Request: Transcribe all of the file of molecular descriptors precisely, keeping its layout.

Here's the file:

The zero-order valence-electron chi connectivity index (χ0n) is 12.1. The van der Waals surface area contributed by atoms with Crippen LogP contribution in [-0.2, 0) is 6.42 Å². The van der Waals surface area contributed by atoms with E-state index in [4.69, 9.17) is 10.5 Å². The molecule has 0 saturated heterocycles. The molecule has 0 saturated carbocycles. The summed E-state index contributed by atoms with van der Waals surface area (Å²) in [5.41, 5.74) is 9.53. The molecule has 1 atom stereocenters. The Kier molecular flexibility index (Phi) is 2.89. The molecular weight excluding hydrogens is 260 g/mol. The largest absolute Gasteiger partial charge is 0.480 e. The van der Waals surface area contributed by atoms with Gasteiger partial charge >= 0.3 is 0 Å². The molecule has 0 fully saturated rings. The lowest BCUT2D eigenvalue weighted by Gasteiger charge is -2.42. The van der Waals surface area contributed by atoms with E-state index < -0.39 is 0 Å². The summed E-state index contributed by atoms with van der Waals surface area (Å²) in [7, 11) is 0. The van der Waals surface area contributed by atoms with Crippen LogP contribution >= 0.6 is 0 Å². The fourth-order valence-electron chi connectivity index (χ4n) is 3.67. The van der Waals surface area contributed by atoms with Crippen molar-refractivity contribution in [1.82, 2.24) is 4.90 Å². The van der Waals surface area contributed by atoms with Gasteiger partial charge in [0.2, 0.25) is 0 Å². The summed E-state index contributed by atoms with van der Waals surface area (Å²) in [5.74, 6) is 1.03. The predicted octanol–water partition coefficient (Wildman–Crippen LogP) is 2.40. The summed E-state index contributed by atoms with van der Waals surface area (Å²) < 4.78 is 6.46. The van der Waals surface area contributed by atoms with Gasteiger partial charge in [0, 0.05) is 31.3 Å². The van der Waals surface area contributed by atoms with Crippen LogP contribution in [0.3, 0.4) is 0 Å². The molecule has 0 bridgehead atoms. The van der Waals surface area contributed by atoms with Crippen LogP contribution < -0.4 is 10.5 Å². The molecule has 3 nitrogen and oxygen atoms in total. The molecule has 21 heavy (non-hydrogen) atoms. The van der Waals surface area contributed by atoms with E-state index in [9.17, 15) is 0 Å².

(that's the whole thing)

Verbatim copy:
The zero-order valence-electron chi connectivity index (χ0n) is 12.1. The van der Waals surface area contributed by atoms with Crippen LogP contribution in [-0.2, 0) is 6.42 Å². The van der Waals surface area contributed by atoms with E-state index in [4.69, 9.17) is 10.5 Å². The molecule has 0 saturated heterocycles. The molecule has 0 saturated carbocycles. The summed E-state index contributed by atoms with van der Waals surface area (Å²) in [5.41, 5.74) is 9.53. The molecule has 1 atom stereocenters. The Kier molecular flexibility index (Phi) is 2.89. The molecular weight excluding hydrogens is 260 g/mol. The largest absolute Gasteiger partial charge is 0.480 e. The van der Waals surface area contributed by atoms with Gasteiger partial charge >= 0.3 is 0 Å². The molecule has 0 fully saturated rings. The lowest BCUT2D eigenvalue weighted by Gasteiger charge is -2.42. The van der Waals surface area contributed by atoms with E-state index < -0.39 is 0 Å². The summed E-state index contributed by atoms with van der Waals surface area (Å²) in [7, 11) is 0. The van der Waals surface area contributed by atoms with Crippen LogP contribution >= 0.6 is 0 Å². The fourth-order valence-electron chi connectivity index (χ4n) is 3.67. The van der Waals surface area contributed by atoms with Crippen molar-refractivity contribution in [1.82, 2.24) is 4.90 Å². The van der Waals surface area contributed by atoms with Gasteiger partial charge in [0.2, 0.25) is 0 Å². The summed E-state index contributed by atoms with van der Waals surface area (Å²) in [5.74, 6) is 1.03. The predicted octanol–water partition coefficient (Wildman–Crippen LogP) is 2.40. The summed E-state index contributed by atoms with van der Waals surface area (Å²) < 4.78 is 6.46. The van der Waals surface area contributed by atoms with Gasteiger partial charge in [0, 0.05) is 31.3 Å². The van der Waals surface area contributed by atoms with Crippen LogP contribution in [0.3, 0.4) is 0 Å². The molecule has 0 bridgehead atoms. The van der Waals surface area contributed by atoms with Crippen LogP contribution < -0.4 is 10.5 Å². The molecule has 3 nitrogen and oxygen atoms in total. The molecule has 21 heavy (non-hydrogen) atoms. The van der Waals surface area contributed by atoms with E-state index in [9.17, 15) is 0 Å².